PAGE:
E-Mentoring Student Researchers through an Undergraduate Field Experience Course - Lessons Learned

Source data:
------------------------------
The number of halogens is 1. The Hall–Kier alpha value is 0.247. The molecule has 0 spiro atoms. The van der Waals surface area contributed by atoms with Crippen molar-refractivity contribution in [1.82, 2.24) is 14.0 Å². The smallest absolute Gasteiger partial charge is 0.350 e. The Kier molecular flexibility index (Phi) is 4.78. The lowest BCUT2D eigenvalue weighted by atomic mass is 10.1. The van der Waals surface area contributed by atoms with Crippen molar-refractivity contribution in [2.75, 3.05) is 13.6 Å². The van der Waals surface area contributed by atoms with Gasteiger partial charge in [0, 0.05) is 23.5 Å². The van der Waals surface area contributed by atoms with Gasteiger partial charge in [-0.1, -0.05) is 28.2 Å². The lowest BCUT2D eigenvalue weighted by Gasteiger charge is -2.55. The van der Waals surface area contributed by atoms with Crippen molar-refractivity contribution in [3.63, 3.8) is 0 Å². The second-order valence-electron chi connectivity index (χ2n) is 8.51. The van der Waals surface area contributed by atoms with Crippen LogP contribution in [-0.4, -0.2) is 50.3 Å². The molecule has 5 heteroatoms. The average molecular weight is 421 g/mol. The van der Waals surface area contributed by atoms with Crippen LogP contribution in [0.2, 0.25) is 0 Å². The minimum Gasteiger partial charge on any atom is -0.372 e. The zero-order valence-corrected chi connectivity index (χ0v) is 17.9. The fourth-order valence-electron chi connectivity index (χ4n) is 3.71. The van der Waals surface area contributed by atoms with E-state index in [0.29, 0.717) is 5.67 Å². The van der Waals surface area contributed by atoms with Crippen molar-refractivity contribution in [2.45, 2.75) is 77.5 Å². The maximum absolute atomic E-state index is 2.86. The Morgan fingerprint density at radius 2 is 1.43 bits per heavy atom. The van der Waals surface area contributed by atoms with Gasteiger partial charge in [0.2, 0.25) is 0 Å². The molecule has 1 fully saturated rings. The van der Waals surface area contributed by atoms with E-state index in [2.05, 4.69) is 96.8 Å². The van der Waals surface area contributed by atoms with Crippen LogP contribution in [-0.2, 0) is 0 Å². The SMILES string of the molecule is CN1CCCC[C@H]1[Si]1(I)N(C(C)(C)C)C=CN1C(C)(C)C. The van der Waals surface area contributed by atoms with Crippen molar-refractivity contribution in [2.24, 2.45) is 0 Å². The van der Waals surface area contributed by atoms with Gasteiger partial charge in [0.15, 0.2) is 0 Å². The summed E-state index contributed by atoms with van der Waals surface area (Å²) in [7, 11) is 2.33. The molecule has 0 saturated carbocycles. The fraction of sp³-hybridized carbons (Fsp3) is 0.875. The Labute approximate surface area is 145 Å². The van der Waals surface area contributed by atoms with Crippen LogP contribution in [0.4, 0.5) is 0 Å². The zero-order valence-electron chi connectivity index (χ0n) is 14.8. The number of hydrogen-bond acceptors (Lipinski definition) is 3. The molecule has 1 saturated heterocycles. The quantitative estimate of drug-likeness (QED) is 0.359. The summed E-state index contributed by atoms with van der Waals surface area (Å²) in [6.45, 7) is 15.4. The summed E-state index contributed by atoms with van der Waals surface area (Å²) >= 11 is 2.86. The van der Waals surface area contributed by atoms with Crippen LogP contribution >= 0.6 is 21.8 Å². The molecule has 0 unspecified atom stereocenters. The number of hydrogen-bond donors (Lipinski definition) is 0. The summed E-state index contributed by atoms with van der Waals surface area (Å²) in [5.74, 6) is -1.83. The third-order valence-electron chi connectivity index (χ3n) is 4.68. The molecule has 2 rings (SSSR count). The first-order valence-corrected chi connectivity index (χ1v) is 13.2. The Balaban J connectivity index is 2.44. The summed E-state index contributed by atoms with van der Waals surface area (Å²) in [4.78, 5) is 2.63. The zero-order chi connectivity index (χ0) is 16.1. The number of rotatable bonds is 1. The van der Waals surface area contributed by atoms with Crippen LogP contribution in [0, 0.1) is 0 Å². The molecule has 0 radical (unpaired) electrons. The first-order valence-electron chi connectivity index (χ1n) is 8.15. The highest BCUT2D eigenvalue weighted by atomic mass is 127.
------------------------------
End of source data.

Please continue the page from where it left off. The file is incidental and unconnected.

This paper is written by a mentor and mentee pair, sharing experiences from both perspectives. The mentor is an American independent public health researcher currently located in Gaza, Palestine. Her research focuses on Islam and Health, Muslim health, E-mentoring and remote research. The mentee, who co-wrote this paper, was a student in Rhode Island, USA, in a fieldwork experience course. In this paper, the pair reflected on their research e-mentoring experience and offer insights for future research mentor-mentee pairs. This paper is split into 4 sections: (1) the benefits of e-mentoring; (2) lessons learned, and policies developed; (3) effective e-mentoring tools and systems, such as the weekly meeting call notes system; e-mentoring internship syllabus agreement, mentee research orientation, and maximizing Google Workspace; and (4) tips from a mentee. One unexpected benefit to being matched with an international mentor, was being exposed to a religion (Islam) and culture (Middle Eastern) she had not been previously exposed to. While forced to remote online work during the pandemic, the authors conclude that e-mentoring offers an effective means to conduct global research, while offering a unique method for cultural or religious awareness. Therefore e-mentoring should be further explored and promoted beyond the pandemic.